Eugene school district doubts parent religious beliefs are legit

OptOutAgainstRacismWhen a system is pressured irrationally, it will start going haywire. The Eugene 4J School District decided to pressure parents to think about whether their personal/religious beliefs are legitimate. Oregon law provides that parents/guardians or students may opt-out due to physical disability or “religious beliefs” (read our How to Opt-Out page). Here’s the essential phrase from Oregon Administrative Rule (OAR) 581-022-1910:

(1) The school district may excuse students from a state required program or learning activity, where necessary, to accommodate students’ disabilities or religious beliefs

Districts and administrators being told to produce-test-scores-or-perish are tempted to lose sight of the rights of students, families, teachers, and principals. They will lose sight of the humanity of the people in their schools in favor of widget production quotas and other assembly line & factory metaphors. We’ve heard of building principals here and there challenging parents & students on their personal/religious beliefs, but Eugene is the first major Oregon school district that has stepped into this dehumanizing territory in a big way.

As reported in Eugene Weekly in a terrific piece about the growing opt-out movement in Eugene, the local school district has decided Oregon law isn’t enough. Read this galling maneuver (emphasis ours):

The 4J district’s form elaborates on this by adding the words “sincerely held” and requiring parents to initial a statement that reads, “The term ‘religious beliefs’ means religious, moral or ethical beliefs as to what is right and wrong that are sincerely held with the strength of traditional religious convictions. Merely wishing to avoid testing, or having political or social objections to testing not based on sincerely held religious belief, do not meet the requirements for the exemption.”

Districts are not completely obliged to accept opting-out requests due to religious reasons, but the smart ones do. Smart school districts do not want to get into the muck of telling parents and students whether held personal/religious beliefs are legitimate or not. By adding its own bureaucratic-ese to Oregon law, and acting like a religious legitimacy detector, the Eugene School District is being shortsighted and stupid. Take that dumb scare tactic off your form, Eugene 4J School District. You’re better than that.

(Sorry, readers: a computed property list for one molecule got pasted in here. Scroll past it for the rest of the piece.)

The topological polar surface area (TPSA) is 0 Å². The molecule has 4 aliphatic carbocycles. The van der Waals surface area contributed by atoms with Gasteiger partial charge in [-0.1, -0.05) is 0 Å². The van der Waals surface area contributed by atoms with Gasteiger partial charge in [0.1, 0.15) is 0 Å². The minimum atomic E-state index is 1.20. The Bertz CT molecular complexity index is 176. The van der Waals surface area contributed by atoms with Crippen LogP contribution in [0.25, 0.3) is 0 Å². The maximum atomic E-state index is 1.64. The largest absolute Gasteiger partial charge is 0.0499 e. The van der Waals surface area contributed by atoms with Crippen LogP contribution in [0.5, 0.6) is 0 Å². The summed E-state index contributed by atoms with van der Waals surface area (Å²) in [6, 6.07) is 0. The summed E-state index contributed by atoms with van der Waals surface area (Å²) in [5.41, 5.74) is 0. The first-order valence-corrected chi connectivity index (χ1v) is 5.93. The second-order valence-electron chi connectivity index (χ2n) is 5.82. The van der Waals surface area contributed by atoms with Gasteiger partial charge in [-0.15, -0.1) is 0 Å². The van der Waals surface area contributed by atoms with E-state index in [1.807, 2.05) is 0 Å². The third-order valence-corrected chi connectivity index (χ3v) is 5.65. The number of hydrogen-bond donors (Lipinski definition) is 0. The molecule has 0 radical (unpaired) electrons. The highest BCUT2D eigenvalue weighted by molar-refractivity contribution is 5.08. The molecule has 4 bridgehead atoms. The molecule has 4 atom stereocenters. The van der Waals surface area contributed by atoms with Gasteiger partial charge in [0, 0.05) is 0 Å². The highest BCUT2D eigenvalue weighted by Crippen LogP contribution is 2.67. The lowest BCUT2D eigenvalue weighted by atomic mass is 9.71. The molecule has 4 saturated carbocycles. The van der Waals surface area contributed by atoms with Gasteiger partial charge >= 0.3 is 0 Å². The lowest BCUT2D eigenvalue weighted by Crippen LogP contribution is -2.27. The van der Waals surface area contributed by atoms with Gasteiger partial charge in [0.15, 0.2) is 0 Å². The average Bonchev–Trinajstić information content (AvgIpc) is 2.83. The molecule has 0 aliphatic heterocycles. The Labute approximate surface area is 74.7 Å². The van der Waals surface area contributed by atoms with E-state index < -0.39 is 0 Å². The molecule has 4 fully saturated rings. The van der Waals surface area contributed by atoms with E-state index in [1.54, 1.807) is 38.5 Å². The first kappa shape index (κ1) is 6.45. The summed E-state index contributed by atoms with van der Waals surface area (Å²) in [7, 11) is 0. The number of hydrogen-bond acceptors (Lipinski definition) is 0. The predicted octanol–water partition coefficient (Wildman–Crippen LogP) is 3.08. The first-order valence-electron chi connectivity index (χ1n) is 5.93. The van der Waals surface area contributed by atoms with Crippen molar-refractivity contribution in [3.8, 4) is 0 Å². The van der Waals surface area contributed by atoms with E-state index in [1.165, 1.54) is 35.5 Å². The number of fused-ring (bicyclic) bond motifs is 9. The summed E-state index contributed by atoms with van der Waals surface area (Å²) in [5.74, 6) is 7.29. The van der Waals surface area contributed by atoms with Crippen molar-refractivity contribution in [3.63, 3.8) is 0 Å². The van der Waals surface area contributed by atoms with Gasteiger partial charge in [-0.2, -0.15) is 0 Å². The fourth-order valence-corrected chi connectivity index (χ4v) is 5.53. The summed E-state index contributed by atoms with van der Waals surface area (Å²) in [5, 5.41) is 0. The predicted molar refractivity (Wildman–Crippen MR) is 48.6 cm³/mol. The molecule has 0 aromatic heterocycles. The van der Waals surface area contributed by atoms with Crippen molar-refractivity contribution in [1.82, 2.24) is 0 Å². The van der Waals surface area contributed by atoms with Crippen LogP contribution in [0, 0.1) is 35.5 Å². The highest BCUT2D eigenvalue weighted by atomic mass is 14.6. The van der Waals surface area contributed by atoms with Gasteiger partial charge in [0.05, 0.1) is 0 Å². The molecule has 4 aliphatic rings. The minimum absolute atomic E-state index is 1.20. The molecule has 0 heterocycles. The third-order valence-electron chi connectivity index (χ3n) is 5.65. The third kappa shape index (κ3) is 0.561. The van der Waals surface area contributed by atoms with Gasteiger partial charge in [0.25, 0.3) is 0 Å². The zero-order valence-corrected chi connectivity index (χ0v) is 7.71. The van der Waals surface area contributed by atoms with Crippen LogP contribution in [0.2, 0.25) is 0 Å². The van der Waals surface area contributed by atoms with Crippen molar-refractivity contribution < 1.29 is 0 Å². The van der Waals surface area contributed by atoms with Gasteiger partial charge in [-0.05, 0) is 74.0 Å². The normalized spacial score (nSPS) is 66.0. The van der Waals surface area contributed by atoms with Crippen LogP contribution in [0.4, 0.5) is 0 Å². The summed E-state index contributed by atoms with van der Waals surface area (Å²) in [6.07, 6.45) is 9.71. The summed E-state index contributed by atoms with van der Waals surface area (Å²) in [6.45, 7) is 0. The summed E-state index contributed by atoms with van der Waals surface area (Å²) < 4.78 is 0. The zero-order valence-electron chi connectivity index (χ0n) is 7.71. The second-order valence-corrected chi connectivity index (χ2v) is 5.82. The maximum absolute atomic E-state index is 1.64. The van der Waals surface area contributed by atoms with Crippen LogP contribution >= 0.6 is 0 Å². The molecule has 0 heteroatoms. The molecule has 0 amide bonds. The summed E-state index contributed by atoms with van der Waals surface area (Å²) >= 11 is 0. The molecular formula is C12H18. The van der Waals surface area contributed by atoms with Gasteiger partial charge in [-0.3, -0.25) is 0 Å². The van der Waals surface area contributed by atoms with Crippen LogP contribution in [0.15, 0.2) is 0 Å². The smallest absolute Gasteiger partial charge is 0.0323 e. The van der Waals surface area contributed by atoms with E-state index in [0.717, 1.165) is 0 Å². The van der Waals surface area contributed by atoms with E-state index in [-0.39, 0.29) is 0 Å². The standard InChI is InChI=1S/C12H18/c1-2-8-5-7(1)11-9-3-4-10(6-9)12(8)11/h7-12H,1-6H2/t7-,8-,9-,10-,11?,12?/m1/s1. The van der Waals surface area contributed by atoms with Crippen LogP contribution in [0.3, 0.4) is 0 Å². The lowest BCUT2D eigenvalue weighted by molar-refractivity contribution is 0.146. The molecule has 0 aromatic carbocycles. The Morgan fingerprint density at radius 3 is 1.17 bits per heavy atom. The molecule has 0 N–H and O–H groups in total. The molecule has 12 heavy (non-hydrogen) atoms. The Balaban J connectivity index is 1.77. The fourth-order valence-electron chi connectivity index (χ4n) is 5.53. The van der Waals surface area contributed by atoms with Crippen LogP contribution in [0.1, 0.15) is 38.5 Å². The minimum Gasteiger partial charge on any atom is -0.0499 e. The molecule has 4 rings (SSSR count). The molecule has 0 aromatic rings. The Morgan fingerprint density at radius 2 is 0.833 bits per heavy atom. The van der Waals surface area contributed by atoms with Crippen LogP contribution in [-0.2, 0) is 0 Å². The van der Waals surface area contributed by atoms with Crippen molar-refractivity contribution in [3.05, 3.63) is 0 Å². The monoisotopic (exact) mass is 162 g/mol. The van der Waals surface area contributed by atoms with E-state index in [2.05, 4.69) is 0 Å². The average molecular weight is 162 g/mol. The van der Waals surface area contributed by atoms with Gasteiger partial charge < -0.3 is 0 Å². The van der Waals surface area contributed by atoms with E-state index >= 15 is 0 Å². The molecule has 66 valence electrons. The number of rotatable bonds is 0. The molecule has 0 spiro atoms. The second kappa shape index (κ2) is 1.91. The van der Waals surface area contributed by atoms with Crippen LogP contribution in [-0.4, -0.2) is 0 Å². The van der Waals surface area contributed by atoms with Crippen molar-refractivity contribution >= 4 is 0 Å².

9 thoughts on “Eugene school district doubts parent religious beliefs are legit

  1. Sounds like an ACLU lawsuit waiting to happen! Parents in Eugene….it just takes one to start a revolution!!!


  2. Shame on 4J. I remember when we were so proud of our school district. Now it looks as if the district is bowing to corporate deformers. How dare the district bully parents, teachers, and students.


  3. Nothing to see here kids. Just the Sith apprentice Kelly Noor drumming up business and billable hours. Attorneys have to feed their children and put gas in their BMWs. Have a heart.


  4. I teach at a residential treatment facility. Let’s talk about opting those children out! What data is going to be collected from their test taking? What are we measuring? How well Johnny can perform grade level math calculations while in the middle of a schizophrenic psychotic break from reality? Last year I had to do a room clear and move my test takers while one student attempted suicide. It is more insane to test some children. Some facilities should automatically be exempt, but the powers that be demand that we push ALL children through the assessment. I’m not in Eugene, I’m in Portland. I think parents shouldn’t be questioned, and I think we need to do a little serious pruning in terms of who all we are testing. No one is speaking up for the special needs children or those who are in the middle of a mental health crisis.


  5. This is not an education issue, it is a parental rights issue backed by the SCOTUS Parental Rights Doctrine. A parent does not need to conform to those two limitations – all they have to do is REFUSE the test (not opt out because they never opted in, a legal catch 22). If the school tries to prevent it, that is Conspiracy to Oppress Parental Rights, a 14th Amendment violation. the Doctrine has nothing to do with state laws or school rules, it is federal. More about refusing the tests, or any toxic content a parent does not want, like Islamic indoctrination in schools, here>>


  6. North Clackamas School District appears to be doing the same thing as Eugene.

    “Can I opt my student out of state tests?

    Currently Disabilities and religious beliefs are the only bases on which an Oregon school district may approve an exemption. You may request an exemption from state testing to accommodate your student’s IDEA or Section 504 identified disability or sincerely held religious beliefs. ”


  7. […] It seemed so simple.  The problem?  For some reason, since the implementation of SBAC, parents were finding it hard to opt-out of high-stakes testing. As more parents protested the new assessments by opting-out,  districts made up their own interpretation of the rules for opting out, some even going so far as to question parents’ request for religious exemption. […]


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